Independent Spotlight is a continuing series on Stewart’s blog. The series revolves around independent artists and bands sending their music to Brett to review. No band is promised a positive review, and all music is reviewed honestly in an effort to better independent music.
In this Independent Spotlight, we take a look at the Vancouver based hard rock act, Fey. Fey has just dropped their new album, ‘Bye Bipolar,’ and this is an in depth analysis of the seven track album. First, though, it is important to understand the most we can from Fey’s own interpretation of themselves.
Fey has a fairly vague online presence at this point in time, with only a Bandcamp page and a Facebook page to support the act and provide information. With that said, it doesn’t sound like Fey gives a shit, which may be the point. They list their genre as ‘God Damn Noisy Grunge,’ and describe their music as ‘dirty and pure,’ citing influence from the 1990’s and an era when music was rough and unprocessed. Does Fey sound like their self-description, though?
When you delve into ‘Bye Bipolar,’ you are immediately met with ‘The Day We Meet,’ a song that opens up with a peculiar 1950’s style anecdotal piece from the radio reminding you that “this program” is about mentally ill and disturbed children. That’s certainly one way to start a record. Afterward, queue the overdriven guitars and stark drums.
It makes sense to immediately talk about the vocal style of vocalist Sam Caviglia, since the artistic direction of his performance is introduced in the first few songs and remains prominent the whole record. During the 1990’s grunge movement, the line between hard rock and screamo blurred, with forerunner bands like Kyuss pushing that style. Now, it’s a style that works, but it is also complex and artistically confused by nature. Caviglia’s performance resembles a young David Lee Roth, with can appeal to a broad demographic of hard rockers. However, when he flips the switch into raging mode, that demographic is immediately lost, pushing Fey into a 1990’s subgenre.
The issue that unravels from this point is that it is a difficult scene to appease today; music has moved past that screaming vocalist movement by and large, and outside of places like Portland, a market for it is very niche. At the heart of Fey’s ‘Bye Bipolar,’ they have an excellent rock record for hard rockers. When he gets screaming, that pool shrinks. Now, I get where the inspiration to do it comes from, but Caviglia is a good rock vocalist, I applaud that side of him. It seems wasted when he devolves into screaming. Pulling back the Kyuss example, Josh Homme ended up evolving into Queens of the Stone Age, a hard rock act that is definitely one of the best in this past generation of rock. If Fey evolved a bit as well, they could land a bigger audience and their music would go farther.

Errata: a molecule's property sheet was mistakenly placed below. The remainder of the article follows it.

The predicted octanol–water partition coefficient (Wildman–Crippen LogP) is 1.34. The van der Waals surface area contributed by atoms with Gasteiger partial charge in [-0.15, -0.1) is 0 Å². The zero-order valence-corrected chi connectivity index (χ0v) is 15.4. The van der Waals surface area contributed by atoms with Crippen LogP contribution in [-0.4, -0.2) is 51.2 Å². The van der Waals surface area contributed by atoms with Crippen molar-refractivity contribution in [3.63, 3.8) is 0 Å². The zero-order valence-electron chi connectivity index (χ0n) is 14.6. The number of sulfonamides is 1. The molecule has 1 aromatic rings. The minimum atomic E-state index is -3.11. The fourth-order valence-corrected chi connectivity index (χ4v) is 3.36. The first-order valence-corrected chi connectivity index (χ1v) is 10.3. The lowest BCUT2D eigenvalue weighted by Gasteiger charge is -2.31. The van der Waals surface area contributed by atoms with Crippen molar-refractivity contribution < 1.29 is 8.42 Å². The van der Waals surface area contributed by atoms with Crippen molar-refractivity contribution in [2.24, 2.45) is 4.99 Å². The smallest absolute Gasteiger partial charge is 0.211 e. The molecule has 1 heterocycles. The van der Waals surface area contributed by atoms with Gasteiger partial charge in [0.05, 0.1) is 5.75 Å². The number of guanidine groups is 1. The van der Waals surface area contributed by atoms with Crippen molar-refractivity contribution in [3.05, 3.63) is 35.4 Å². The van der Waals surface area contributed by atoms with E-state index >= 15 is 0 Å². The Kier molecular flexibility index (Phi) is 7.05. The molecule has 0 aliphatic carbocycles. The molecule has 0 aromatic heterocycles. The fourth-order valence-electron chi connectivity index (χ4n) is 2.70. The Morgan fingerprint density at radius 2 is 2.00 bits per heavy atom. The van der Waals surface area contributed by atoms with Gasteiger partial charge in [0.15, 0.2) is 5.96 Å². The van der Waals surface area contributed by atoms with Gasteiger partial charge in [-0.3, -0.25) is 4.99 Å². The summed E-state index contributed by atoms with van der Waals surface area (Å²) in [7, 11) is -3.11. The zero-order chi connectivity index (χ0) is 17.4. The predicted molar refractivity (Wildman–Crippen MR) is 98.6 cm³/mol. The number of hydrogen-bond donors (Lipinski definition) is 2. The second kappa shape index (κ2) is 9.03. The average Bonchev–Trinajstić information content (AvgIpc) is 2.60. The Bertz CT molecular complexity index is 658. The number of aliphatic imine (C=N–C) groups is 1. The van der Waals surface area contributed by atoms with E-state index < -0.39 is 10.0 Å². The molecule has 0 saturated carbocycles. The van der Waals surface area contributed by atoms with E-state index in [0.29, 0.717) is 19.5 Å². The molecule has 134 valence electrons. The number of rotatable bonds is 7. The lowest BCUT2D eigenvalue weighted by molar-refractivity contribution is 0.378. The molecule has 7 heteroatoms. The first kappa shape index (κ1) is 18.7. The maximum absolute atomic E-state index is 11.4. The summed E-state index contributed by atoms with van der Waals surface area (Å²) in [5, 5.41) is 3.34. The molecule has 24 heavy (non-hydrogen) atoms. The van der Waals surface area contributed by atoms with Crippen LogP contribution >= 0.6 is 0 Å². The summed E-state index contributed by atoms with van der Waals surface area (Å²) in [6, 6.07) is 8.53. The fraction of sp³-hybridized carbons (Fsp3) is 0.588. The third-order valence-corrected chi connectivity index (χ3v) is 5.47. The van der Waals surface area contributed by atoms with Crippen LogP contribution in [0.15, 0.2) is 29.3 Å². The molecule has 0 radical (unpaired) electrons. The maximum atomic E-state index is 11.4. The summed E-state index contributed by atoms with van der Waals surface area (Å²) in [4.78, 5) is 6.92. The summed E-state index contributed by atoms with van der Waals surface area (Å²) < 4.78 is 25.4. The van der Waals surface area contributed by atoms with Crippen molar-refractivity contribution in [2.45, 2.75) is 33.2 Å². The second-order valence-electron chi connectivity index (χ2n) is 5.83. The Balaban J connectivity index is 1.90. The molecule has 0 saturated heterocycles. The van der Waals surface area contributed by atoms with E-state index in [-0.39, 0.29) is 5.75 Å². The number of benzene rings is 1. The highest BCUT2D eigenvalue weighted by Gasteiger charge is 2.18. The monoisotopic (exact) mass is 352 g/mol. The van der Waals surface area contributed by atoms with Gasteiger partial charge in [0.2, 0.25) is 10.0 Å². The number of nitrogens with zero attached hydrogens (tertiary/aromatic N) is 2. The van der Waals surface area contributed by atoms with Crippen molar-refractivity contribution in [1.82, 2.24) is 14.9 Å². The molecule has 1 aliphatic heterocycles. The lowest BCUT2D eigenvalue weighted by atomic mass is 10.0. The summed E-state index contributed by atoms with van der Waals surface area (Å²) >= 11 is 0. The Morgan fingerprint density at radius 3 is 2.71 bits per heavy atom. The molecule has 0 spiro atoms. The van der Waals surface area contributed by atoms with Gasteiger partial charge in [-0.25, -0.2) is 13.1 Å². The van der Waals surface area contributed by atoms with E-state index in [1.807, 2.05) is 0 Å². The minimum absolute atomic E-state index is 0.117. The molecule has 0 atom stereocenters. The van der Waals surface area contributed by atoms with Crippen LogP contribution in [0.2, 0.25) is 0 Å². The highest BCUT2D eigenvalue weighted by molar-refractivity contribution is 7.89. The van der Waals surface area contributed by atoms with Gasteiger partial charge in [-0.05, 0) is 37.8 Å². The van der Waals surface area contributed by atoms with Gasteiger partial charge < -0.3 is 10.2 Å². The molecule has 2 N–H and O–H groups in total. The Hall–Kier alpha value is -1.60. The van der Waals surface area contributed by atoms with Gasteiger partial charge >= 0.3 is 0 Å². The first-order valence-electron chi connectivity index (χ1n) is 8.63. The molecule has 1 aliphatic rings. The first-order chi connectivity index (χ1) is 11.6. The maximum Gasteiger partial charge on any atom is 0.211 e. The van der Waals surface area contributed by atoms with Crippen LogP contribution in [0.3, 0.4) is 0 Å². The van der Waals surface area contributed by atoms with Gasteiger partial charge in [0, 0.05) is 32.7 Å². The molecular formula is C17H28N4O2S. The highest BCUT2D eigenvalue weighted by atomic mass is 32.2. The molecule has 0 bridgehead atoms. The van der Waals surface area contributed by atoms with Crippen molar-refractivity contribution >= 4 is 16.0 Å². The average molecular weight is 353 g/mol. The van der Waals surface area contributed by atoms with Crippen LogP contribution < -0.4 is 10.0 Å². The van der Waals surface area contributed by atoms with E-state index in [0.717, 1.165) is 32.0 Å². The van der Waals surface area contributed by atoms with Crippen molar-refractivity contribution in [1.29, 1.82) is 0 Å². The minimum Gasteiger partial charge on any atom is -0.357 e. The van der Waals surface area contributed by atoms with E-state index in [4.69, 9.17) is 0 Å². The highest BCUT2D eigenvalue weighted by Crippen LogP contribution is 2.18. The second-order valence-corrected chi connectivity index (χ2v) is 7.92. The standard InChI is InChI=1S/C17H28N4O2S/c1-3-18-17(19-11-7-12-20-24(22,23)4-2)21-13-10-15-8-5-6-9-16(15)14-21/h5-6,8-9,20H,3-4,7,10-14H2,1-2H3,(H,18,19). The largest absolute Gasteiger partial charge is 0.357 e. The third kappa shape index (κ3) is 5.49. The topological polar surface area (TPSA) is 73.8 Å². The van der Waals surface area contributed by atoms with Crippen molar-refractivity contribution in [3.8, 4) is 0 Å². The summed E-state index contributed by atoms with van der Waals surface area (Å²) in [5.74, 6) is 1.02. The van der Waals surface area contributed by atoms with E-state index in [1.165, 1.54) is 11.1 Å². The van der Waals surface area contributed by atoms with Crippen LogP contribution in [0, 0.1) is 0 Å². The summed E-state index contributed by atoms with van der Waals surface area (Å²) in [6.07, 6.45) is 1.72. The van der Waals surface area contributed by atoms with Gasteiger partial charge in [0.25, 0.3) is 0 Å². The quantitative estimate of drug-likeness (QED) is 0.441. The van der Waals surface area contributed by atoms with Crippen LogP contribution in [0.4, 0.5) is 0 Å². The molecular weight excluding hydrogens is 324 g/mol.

Vocals aside, let’s talk about the music. Well, like I said, it is a surprisingly good hard rock album for an independent act. These guys have skill, and they shred away like no other act I’ve heard in quite some time. The electric guitar is powerful and tactfully harsh, not going off on needless tangents and detracting, but rather complementing the grunge sound. The drummer is also exceptional.
True to their description of themselves, ‘Bye Bipolar’ feels like a fairly untouched record. There isn’t a lot of overproduction, though songs like ‘14 Years’ prove they are willing to delve deeper into the mix to achieve a more introspective sound from their instruments. ‘14 Years’ is probably one of the better tracks on the record, exhibiting a really fantastic production.
The band seems to love sampled intros, whether that be radio presenters, police scanners, or wave sounds. It works to open the record, but by the time you’ve reached ‘Grease Pit,’ it gets a tad old. In any case, each song stands on its own instrumentally.
‘Zero One’ feels overproduced and contrived, though, with a stupid intro of Caviglia screaming and muttering incoherently over a guitar which was overdriven way too hard on the mix. It feels like a mosh pit number with no real purpose on a record of otherwise more tactful songs.
‘Compass’ ends ‘Bye Bipolar’ with a Nirvana-esque guitar lick introduction, a hauntingly intriguing one at that. Again, a sampled introduction is layered in, though in its brevity you barely notice it. At the two minute mark, the beautiful instrumental escalates into a forceful garage rock number. After nearly another minute, the music changes again, turning this song into an odd mixture of a Foo Fighters track, a Kyuss rocker, and ‘Band on the Run.’ ‘Compass’ is by far the best track on the record - a really sweet ending to the album, acting as a rock opera-like exit.
‘Bye Bipolar’ is a great record; I enjoyed it, despite being very removed from their target demographic. With that said, my criticism of the vocal delivery still stands, even considering Fey’s intent. ‘Compass’ was the most compelling track, and he only utilized his screaming style on certain lines, rather than devolving into a raging machine, much like how Dave Grohl handles his vocals on Foo Fighters records. Fey can remain in the 1990’s, it was a great sound and still is. Utilizing numbers like ‘Compass,’ however, will keep the essence of their inspiration, broaden their demographic, and make them seem like a much more musically intelligent band.
Fey's Music: https://feysounds.bandcamp.com/